I think one of the things that makes us stand out is our “customer-obsessed” approach to banking. We truly want to make a positive impact on our customers’ lives and are always on a mission to financially empower them. One of programs I am most proud of is the Passport Student Success Sweepstakes, which is the BankMobile Vibe Checking Account recognition program for smart money management, academic achievement and good financial behavior. In February 2019, we awarded $10,000 to a University of North Texas graduate to help pay off his student loans. We are making real changes in the lives of our customers.

Wall Street and Finance used to be an “all white boys club”. This has changed a lot recently. In your opinion, what caused this change?

I believe that there are macro trend towards embracing diversity.

I also think the #MeToo movement is bringing awareness to issues faced by women; however, much more attention needs to be brought to the topics of women’s equality and women’s rights. Overall, we are becoming more cognizant and sensitive. There has been progress, but it is far from a reasonable or fair outcome. A large gender income gap still exists. A lot of women are also missing on board seats. Only 24 of the Fortune 500 companies had female CEOs in 2018 and this number represents a decline of 25% from 2017 [Fortune]. Additionally, as of June 2019, a mere 5.2% of S&P 500 companies have female CEOs [Catalyst, Pyramid: Women in S&P 500 Companies (June 11, 2019)]. Female-led companies received only 2.2% of the venture capital money invested in firms in 2018 [Fortune].

We are becoming more sensitive and women have fought for their rights, but we still have a long way to go.

Of course, despite the progress, we still have a lot more work to do to achieve parity. According to this report in CNBC, less than 17 percent of senior positions in investment banks are held by women. In your opinion or experience, what 3 things can be done by a)individuals b)companies and /or c) society to support this movement going forward?

I think companies need to promote women and give them fair opportunities, in order for them to get the mentorship and career trajectory that they deserve. There needs to be pay parity, and leadership needs to make this one of their key areas of focus. Senior management across the board at corporations needs to give light to this. Also, I think the women that reach leadership positions can be a force for accelerating this movement, help others move up and be advocates for equal pay. Companies can also invest in creating programs to specifically help women, such as Goldman Sach’s Launch With GS, which is the firm’s “commitment to invest $500 million in women-led companies and investment managers.”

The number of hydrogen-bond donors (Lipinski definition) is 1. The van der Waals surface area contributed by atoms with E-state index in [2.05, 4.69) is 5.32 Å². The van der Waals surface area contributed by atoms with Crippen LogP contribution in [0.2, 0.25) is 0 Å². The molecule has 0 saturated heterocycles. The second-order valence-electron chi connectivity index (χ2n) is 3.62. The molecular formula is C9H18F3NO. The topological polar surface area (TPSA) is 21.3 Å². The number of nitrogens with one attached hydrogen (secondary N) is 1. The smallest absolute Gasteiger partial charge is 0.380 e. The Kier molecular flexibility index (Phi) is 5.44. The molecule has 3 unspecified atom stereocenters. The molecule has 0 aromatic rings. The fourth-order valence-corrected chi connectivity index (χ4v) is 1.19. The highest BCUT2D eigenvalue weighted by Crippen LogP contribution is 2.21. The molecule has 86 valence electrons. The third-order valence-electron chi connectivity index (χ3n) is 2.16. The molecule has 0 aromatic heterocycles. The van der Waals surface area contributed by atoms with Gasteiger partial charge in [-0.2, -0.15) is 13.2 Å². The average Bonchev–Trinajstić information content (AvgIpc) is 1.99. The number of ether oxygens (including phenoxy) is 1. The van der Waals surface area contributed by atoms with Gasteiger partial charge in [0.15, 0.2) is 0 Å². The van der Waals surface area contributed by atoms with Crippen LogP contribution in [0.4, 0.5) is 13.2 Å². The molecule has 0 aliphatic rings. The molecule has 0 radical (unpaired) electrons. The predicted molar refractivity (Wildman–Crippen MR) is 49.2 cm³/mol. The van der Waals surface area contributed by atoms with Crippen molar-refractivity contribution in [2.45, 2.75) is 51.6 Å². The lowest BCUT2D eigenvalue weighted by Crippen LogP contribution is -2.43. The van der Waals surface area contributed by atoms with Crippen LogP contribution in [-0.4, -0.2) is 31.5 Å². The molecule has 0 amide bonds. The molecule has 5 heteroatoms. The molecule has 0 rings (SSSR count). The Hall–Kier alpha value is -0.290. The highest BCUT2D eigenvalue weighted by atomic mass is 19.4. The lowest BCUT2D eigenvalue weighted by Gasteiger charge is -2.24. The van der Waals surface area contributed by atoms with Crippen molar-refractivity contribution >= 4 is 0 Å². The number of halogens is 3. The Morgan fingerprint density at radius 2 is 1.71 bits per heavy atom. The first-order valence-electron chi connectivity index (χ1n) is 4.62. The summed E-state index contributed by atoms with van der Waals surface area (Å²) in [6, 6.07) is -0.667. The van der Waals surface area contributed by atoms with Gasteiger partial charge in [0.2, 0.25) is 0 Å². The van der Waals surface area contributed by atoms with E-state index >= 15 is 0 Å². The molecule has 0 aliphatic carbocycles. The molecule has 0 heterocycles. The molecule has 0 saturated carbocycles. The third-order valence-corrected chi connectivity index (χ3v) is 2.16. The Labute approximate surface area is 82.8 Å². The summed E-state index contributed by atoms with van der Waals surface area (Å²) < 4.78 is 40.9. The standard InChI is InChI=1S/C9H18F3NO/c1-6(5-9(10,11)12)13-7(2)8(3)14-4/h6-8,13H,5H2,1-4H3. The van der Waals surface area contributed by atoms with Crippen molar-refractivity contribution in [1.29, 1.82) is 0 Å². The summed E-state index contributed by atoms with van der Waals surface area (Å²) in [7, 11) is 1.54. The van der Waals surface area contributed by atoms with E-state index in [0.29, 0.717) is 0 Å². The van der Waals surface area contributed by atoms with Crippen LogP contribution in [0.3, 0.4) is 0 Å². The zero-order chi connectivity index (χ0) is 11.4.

On an individual level, I want to make sure that there is a strong female representation on the BankMobile advisory board and that we are promoting women from within. For example, we recently promoted Regine Fiddler, who served as our Vice President, Marketing and Product Management, to our Chief Marketing Officer position. She has earned this role and now has a seat at the table and is helping others pave the path forward.

You are a “finance insider”. If you had to advise your adult child about 5 non intuitive things one should do to become more financially literate, what would you say? Can you please give a story or example for each.

1) Talk about money with your friends. While you do not need to get into specifics, tapping into your close network can be a beneficial way to learn what tips or tricks they may be using to manage their money. Oftentimes, even though your friend group might come from different socioeconomic backgrounds and have diversity in terms of jobs, etc., you can learn what does and what might not work for one another, and apply it to your own life. Maybe they are going through, or have gone through experiences that you are questioning when it comes to your own financial situation, and insights from someone you trust can provide the perspective you need. On the other hand, you can also learn from their situations if they have made some not-so-savvy decisions, and learn from their past mistakes.

2) Watch documentaries. If you browse through Netflix or Hulu, there are countless options available that show the life story of notable people who once struggled with money. While sometimes these films can be dramatized, the premise of seeing someone’s path and their financial journey can be inspiring. A great example of this is Magic Beyond Words: The JK Rowling Story. Knowing that the author of the Harry Potter franchise once struggled financially and had to live on welfare to survive and now has a net worth of over $1 billion is a testament of how believe in your dreams can help you overcome any financial hardship.

3) Follow popular trends. Keep note of what is trending in the marketplace, and pay attention to the stock prices of the companies or entities involved with the trend. This can help you learn how different events influence stock prices, while familiarizing yourself with the process. An example of this is when Disney released Black Panther, which broke box office records by grossing over $1 billion, which caused Disney’s stock value to rise [MarketWatch].